It's a matchup that has been made on two previous occasions, once in December 2017 (Edgar pulled out with an injury) and later in March 2018 (Holloway pulled out with an injury). Edgar has won three of his past four matchups, most recently a unanimous decision victory against Cub Swanson in April 2018.
But his one win in the past 18 months pales in comparison to Alexander Volkanovski's three -- against Jose Aldo, Chad Mendes and Darren Elkins. At 20-1, he's on a 17-fight win streak and had a legitimate chance at fighting next for the belt. Should he have been given the opportunity?
We asked this question to ESPN's MMA contributors -- Ariel Helwani, Brett Okamoto, Marc Raimondi, Jeff Wagenheim and Phil Murphy -- for their takes.
Helwani: My feelings about this decision remind me of how I felt when the Knicks traded Kristaps Porzingis earlier this year (sorry, it's NBA draft lottery day. I have a one-track mind, but stay with me here ...). Initially, I was confused and upset. After all, title shots shouldn't be lifetime achievement awards. A one-fight winning streak should never trump a 17-fight winning streak. Is this sport or just politics? And then when you consider Edgar hasn't fought in 13 months, and Volkanovski is 3-0 since then with wins over the likes of Jose Aldo (who is 2-0 against Edgar, mind you) and Chad Mendes ... it's truly one of the more baffling decisions the UFC has made recently.
Also, this idea that they are repaying Edgar for taking a risk against Brian Ortega last year and losing? That makes zero sense to me. What was the point of that fight if he was going to get the title shot anyway? But, a day after the Porzingis trade, the dust began to settle, and I realized that you can't judge the trade until we see how the summer plays out. If the trade opened the door to signing Kevin Durant and Kyrie Irving, I love it. So, if this decision leads to a Volkanovski title fight in Australia under a Robert Whittaker vs. Israel Adesanya unification bout, I'm all in. That makes way more sense than Holloway vs. Volkanovski in Edmonton.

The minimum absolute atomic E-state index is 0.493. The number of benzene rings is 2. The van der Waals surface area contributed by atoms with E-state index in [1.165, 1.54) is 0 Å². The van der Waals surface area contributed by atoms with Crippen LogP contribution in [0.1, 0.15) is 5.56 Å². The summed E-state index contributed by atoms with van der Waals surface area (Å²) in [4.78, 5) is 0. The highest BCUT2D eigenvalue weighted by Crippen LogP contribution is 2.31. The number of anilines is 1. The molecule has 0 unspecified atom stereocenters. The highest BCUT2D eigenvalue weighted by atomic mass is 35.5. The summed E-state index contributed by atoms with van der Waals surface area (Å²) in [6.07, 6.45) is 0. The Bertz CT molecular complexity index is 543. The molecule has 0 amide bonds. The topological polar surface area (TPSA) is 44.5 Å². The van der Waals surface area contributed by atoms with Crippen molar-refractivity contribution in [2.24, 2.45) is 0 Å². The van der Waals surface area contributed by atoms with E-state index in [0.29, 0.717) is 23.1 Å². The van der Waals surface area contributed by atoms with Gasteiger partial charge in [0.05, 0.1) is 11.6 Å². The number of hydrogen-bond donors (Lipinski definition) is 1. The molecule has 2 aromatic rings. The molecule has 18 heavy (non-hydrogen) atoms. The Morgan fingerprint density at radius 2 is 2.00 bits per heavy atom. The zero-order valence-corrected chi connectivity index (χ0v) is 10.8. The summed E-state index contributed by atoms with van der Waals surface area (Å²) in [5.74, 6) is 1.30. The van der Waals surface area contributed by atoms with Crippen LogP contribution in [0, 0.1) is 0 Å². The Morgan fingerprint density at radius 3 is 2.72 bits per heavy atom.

The truth is, it's hard to really be mad about this because Edgar is a class act and one of the best fighters ever. He is a legend and has had his fair share of heartbreak. There are few better people in MMA. I'm genuinely happy for him, but I'm also sad for Volkanovski because he's done everything asked of him and then some. He has legitimately earned the next shot at Holloway. Let's see how it plays out later this year.
Okamoto: I wrote this in my What's Next column after UFC 237 on Sunday, and my opinion hasn't changed: I'm OK with Frankie Edgar getting a title shot as long Alex Volkanovski is up next, and doesn't have to fight in the meantime. I'm OK with it because of Edgar's decision to risk his title shot on short notice against Brian Ortega last year, and timing in general.
Edgar had a well-deserved title shot back in March 2018. That's a fact. At that time, he had won seven of his past eight. Holloway got injured, and Edgar could have chosen to pull out of UFC 222 and wait for him. Instead, he agreed to put his shot on the line against Ortega and got caught by a perfectly thrown elbow. I'm not saying we should just scrub over that loss, but I do think Edgar's willingness to put a guaranteed title shot on the line should be calculated into the situation.